Angkor Centre for the Conservation of Biodiversity

To increase awareness of and breed endangered species in Cambodia


Many South-East Asian wildlife species are threatened today due to various reasons including unsustainable use and illegal trade. For instance, turtles have become traditional components within Chinese medicine and cuisine. Due to the growing economy in the 1980ties and especially after the opening of the market and free exchange of the currency, the trade in exotic animals started. The fast growing economy and prosperity in large portions of the Chinese population generated a growing demand for luxury and exotic food. Since China has not been able to meet the demand on its own, turtle populations within whole Southeast Asia have been plundered within the past two decades, affecting about 70 turtle species. Several species have already been eradicated, many more are on the brink of extinction and have not been seen for years in their natural habitats, e.g. the Yunnan box turtle (Cuora yunnanensis) has been verified in 1906 for the last time and thus is considered to be extinct. The red-necked pond turtle (Chinemys nigricans), the yellow-headed box turtle (Cuora aurocapitata), McCord’s box turtle (Cuora mccordi), Pan’s box turtle (Cuora pani) and Zhou’s box turtle (Cuora zhoui) are considered “commercially extinct” and thus are assumed to be almost or already extinct in the wild, but after all small numbers of these species are existing in captivity. At least 25 other species are also on the brink of extinction. Some species are only known from few market places where they have been found, thus being given as the “terra typica” in the respective description of the species.


In the recent past, it has become evident that Cambodia's wildlife is in better condition than in most other countries in South-east Asia. It is also apparent that the country at present lacks the human resources, regulations and expertise to manage most of the related issues. For these reasons the idea of a nature conservation and education centre was proposed by the Cambodian Government in 2000. In May 2002 a respective Memorandum of Agreement was signed between the Ministry of Agriculture, Forestry and Fisheries (MAFF) on the one hand and Münster Zoo and ZGAP on the other hand. A site of about 25 ha at the archaeological site of Kbal Spean, about 30 km to the north of Siem Reap, was assigned to the project by MAFF. The objectives of the ACCB are to provide facilities for the conservation of selected endangered native wildlife (appropriate rescue, breeding and reintroduction programmes), to serve as a training and resource centre to increase capacity for conservation and environmental management activities across Cambodia and to provide environmental education for Cambodian and foreign visitors, linking local and international environmental issues to biodiversity conservation. Funding for the principal facilities as well as running costs for the first two years is secured by Dr. Stephan Goetz from Munich via Stiftung Artenschutz (Species Conservation Foundation, Münster), the educational component of the ACCB is financially supported by the Deutsche Gesellschaft für Technische Zusammenarbeit (GTZ).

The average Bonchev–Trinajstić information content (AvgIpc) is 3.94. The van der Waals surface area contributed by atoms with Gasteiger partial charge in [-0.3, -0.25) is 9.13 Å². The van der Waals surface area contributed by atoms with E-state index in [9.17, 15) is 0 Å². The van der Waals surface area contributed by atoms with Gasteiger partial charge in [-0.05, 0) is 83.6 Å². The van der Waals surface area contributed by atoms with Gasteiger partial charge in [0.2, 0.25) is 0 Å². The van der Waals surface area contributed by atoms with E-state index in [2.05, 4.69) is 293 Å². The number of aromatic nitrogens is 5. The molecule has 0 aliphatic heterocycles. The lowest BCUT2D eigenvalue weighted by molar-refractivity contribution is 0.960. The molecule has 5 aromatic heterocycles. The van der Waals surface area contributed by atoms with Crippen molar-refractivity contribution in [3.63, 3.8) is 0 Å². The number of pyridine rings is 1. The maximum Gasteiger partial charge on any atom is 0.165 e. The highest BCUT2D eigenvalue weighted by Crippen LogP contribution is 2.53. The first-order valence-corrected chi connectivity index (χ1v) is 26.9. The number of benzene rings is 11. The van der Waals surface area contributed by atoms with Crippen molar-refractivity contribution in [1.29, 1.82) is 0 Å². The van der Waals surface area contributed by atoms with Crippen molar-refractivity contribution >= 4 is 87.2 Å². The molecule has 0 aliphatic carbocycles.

In January 2004, the first buildings and facilities were put into operation, this being the quarantine station and two houses with living rooms, offices and storerooms. Also in January 2004, the first animals - confiscated turtles from a close-by market - arrived. Keeping and, if possible, breeding highly endangered freshwater turtles will be one of the main emphases of the breeding centre of the ACCB integrating the ex situ breeding of Asian turtles in the International Centre for the Conservation of Turtles (IZS, see below) at Münster Zoo with ex situ breeding in Cambodia and in situ field research. Besides, future husbandry in birds shall concentrate on greater adjutants, giant ibis and white-shouldered ibis while the focus in mammals will be on smaller species such as viverrids, primates, ungulates and pangolins.


WAZA Conservation Project 04010 is jointly operated under a MoU between MAFF Cambodia, Münster Zoo (Germany) and Zoologische Gesellschaft für Arten- und Populationsschutz (ZGAP). 


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